When you’re looking to refinance your student loans, you’ll likely be wondering about the terms of the refinance. The process can feel a bit messy, and it’s the kind of thing that you’d rather not have to do very often if you can help it. How do you even compare student loan refinance offers?
Plus, a big reason to refinance your student loans in the first place is to save money, so you’ll want to make sure that you’re getting the best deal possible on the terms of your refinance.
There are a number of factors to consider when you compare student loan refinance offers and choose the right one. In this article, you’ll learn about the major considerations that should come into play during your decision.
How to Compare Student Loan Refinance Interest Rates
When comparing rates and terms of your student loan refinance, you’ll likely want to look at a number of lenders in order to determine if you’re receiving a competitive rate.
Generally, you can just go to each lender’s website to see what their listed rates are.
You may need to submit an inquiry in order to get a customized estimate of what rate you’ll receive. Just be sure that this will be treated as a “soft” inquiry on your credit report rather than a hard inquiry that can negatively impact your credit score.
Types of Student Loan Lenders
There are three main sources for student loan refinance:
- Student loan specific lenders
- Not-for-profit lenders
- Credit unions
- State student loan agencies
- Large/traditional banking institutions
- Sallie Mae
Where To Look for the Best Rates
Many private lenders can and will offer the lowest rates, although not all lenders offer the same rates and terms.
Often times, credit unions also offer competitive rates for student loan refinance, while larger traditional banking institutions tend to have rates that are higher than these other lenders.
With online markets, there are lenders like SoFi that allow peer-to-peer style lending and other non-traditional lenders that specialize in student loans. These companies often offer some of the best terms and rates in the market.
You can also use various student loan marketplaces that help you compare rates across various lenders such as:
Fixed-Rate vs Variable Rate Loans
One thing to consider carefully is whether you refinance your student loans at a fixed rate or a variable rate.
Many times, lenders will advertise variable rates as their lowest available rates. These can possibly save you money, but be aware that the rate is subject to change over time, versus a fixed-rate loan, which may have a higher rate overall, but will stay the same over the life of the loan (or until refinanced).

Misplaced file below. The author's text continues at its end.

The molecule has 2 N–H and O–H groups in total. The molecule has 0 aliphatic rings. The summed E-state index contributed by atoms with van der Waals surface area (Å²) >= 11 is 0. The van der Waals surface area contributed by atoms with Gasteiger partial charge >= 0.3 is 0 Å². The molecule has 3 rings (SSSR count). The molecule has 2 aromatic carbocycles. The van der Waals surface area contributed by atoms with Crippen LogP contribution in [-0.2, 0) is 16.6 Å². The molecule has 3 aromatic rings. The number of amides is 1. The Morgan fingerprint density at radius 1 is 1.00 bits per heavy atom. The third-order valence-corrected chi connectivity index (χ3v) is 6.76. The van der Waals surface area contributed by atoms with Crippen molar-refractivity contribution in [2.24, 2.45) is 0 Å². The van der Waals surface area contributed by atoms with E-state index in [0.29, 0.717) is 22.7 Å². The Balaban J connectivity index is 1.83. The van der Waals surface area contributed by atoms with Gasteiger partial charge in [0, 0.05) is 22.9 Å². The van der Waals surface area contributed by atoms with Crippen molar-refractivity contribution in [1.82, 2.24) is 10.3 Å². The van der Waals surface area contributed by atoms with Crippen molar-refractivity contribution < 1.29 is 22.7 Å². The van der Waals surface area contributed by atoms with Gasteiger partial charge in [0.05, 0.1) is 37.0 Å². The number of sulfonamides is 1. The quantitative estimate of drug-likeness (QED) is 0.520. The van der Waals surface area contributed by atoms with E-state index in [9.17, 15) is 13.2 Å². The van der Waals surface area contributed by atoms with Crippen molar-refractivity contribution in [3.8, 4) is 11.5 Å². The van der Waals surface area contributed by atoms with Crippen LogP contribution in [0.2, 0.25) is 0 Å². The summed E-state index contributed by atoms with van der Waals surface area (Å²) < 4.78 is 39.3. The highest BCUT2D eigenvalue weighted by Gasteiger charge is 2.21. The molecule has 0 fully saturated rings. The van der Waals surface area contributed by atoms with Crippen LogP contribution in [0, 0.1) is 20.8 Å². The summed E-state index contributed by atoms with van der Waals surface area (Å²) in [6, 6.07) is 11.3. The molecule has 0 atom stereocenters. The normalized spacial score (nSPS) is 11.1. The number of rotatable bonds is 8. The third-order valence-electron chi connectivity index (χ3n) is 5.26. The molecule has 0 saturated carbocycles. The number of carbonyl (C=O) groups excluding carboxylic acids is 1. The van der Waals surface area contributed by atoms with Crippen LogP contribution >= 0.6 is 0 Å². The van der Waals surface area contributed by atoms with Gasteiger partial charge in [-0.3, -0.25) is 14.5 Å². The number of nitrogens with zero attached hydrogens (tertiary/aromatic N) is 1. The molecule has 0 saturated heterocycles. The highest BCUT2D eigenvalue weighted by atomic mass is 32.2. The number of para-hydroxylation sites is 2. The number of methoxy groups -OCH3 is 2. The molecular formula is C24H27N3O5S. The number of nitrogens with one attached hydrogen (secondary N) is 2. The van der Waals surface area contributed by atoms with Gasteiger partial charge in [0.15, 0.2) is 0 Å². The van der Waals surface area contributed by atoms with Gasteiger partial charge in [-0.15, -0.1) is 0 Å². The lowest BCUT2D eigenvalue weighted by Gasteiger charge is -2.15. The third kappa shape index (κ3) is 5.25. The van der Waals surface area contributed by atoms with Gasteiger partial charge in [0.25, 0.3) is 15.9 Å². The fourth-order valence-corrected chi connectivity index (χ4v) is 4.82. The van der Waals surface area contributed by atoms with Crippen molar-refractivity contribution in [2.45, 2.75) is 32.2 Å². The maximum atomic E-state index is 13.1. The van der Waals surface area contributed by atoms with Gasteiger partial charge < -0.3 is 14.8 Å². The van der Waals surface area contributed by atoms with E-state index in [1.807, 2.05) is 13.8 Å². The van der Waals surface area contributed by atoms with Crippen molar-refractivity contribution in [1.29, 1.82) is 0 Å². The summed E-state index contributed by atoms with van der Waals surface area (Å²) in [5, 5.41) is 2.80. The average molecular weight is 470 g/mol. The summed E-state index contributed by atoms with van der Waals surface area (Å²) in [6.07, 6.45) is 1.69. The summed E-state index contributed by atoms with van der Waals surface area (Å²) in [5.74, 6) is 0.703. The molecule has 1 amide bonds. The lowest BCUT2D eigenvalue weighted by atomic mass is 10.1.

Without getting too technical, variable rates are generally set based on the LIBOR or Prime Index rates (sort of like a global standard for interest rates). So, before committing to a variable-rate loan, you may want to see where these rates currently are and how that compares historically.
If you accept a variable-rate refinance loan while these rates are at historic lows, then there is a pretty good chance that your interest rate will rise over the life of the loan,
Just remember that there is always some risk associated with variable rates.
Choosing the Right Repayment Schedule
Five years? Ten years? Twenty years?
Choosing the right repayment schedule can make a huge difference in your student loan payments. Not only will it determine your monthly payment (longer terms mean lower monthly payment), but it will also determine how much interest you pay over the life of your loan (shorter terms means you end up paying less in interest.)
In order for you to make the right choice, you’ll probably want to consider these questions:
- How much can I afford to pay monthly?
- How much am I comfortable with paying over the life of the loan?
- Can a shorter-term earn you better interest to reduce your monthly payment?
Also, keep in mind that you can refinance your loans again in the future. So, if you know that your circumstances may change, for example, right now you can’t afford a huge monthly payment, but in the future you’ll have a higher salary and be able to afford more and pay off your loans more quickly, then you may want to consider a long-term strategy that involves multiple refinance steps.
Other Factors to Consider
Refinancing your student loans isn’t all dollars and cents. Aside from payments and interest rates, there are other factors to take into account when comparing refinance offers. These range from fringe benefits of choosing one lender to another, to how your credit inquiry will appear on your credit history.
1. Impact on credit score
Applying for loans and even inquiring about rates can sometimes negatively impact your credit score, so be sure that the lenders you’re considering will only run a “soft” credit check, which won’t appear on your credit history.
2. Loan program benefits
Can you save .25% interest by setting up auto-pay for your student loan payments? That’s a benefit.
Many student lenders offer various perks and benefits that borrowers can qualify for. Be sure to fully research these options and include them in your consideration. An interest decrease of .25% might not sound like a lot, but over time it adds up!
3. Loan protections
Some lenders offer protection like unemployment insurance (in case you become unemployed and cannot make your student loan payments) or deferral/forbearance options for borrowers who need to miss some payments in order to catch up financially.
These may not seem pertinent to you at the time of your refinance, but they can be incredibly valuable if something unexpected happens or if you’re already stretched pretty thin and an unexpected expense causes you to miss a payment in the future.